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Controversy over Outer Harbor tower should touch off community discussion

Critics are expressing concern about a proposal to build a 23-story apartment tower on Buffalo’s Outer Harbor. The concern is not unwarranted, but it’s also not a disqualifier.

This project deserves careful evaluation, understanding not only that the Outer Harbor is a sensitive environment that includes a significant amount of public space, but also that waterfront living is a normal human desire that should not be automatically rejected.

The project is the brainchild of Orchard Park businessman Gerald Buchheit, who owns the former Freezer Queen warehouse, a six-story building at 975 Fuhrmann Blvd., adjacent to the Small Boat Harbor. His plan is to demolish that structure and construct a 370,000-square-foot residential apartment building that will rise 320 feet and, for the first time, put permanent housing in the area.

Called the Apartments @ Queen City Landing, the development includes 197 luxury units of 600 to 1,400 square feet each, with balconies. About 60 percent of the units would be one-bedroom apartments, while the rest would have two bedrooms. Some at the top would be penthouse apartments. The project would provide a three-story parking ramp with 320 spaces.

Some of the objections are technical, having to do with zoning and other regulations, while others are aesthetic – Daniel Sack, vice president of the Campaign for Greater Buffalo, believes a 23-story tower is undesirable for the location, for example. Some people, we suspect, simply want to limit all development along the Outer Harbor.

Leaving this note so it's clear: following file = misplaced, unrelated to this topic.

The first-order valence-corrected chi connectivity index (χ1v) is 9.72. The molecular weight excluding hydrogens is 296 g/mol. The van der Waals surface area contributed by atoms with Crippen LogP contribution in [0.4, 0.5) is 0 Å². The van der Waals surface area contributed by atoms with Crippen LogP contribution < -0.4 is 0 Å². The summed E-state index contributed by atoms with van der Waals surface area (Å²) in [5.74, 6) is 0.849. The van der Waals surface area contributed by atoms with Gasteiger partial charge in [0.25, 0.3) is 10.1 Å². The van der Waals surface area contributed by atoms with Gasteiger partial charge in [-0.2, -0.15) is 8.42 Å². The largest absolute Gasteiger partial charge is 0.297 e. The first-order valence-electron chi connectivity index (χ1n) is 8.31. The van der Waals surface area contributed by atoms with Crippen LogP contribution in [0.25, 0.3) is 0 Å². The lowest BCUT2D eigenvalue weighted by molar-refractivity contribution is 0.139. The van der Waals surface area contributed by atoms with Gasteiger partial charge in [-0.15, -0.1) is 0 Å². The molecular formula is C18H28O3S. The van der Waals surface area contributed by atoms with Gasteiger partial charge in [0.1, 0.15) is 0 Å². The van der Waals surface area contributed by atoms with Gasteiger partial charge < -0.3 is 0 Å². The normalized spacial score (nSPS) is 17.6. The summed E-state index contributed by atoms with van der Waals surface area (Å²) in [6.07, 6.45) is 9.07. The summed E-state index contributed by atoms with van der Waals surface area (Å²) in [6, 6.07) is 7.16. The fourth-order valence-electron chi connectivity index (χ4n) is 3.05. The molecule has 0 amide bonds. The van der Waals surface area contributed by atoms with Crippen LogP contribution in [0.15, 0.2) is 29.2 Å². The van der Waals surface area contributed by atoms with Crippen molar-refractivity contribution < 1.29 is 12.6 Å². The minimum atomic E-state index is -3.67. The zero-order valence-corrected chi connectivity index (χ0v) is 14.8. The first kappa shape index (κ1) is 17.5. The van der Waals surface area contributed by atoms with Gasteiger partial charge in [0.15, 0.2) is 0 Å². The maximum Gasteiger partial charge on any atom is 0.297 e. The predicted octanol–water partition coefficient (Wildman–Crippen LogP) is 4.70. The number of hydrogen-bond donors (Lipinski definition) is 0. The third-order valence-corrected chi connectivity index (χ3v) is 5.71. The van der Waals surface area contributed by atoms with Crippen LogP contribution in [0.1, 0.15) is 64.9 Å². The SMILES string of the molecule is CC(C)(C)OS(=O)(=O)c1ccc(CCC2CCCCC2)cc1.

That may not be an inappropriate impulse, but it’s also not one that should be applied indiscriminately. It needs context, mainly in a better sense of what Buffalo residents want for the Outer Harbor. Should it all be kept pristine, or is there a useful way to combine nature with residential and commercial development?

Neither answer is automatically wrong, and Buchheit has made a proposal that, despite the height that has drawn criticism, could plausibly be a useful part of the city’s waterfront life.

Certainly, other cities have managed to combine waterfront development, including residences, with a respect for nature. It shouldn’t be assumed that Buffalo cannot also manage that balancing act.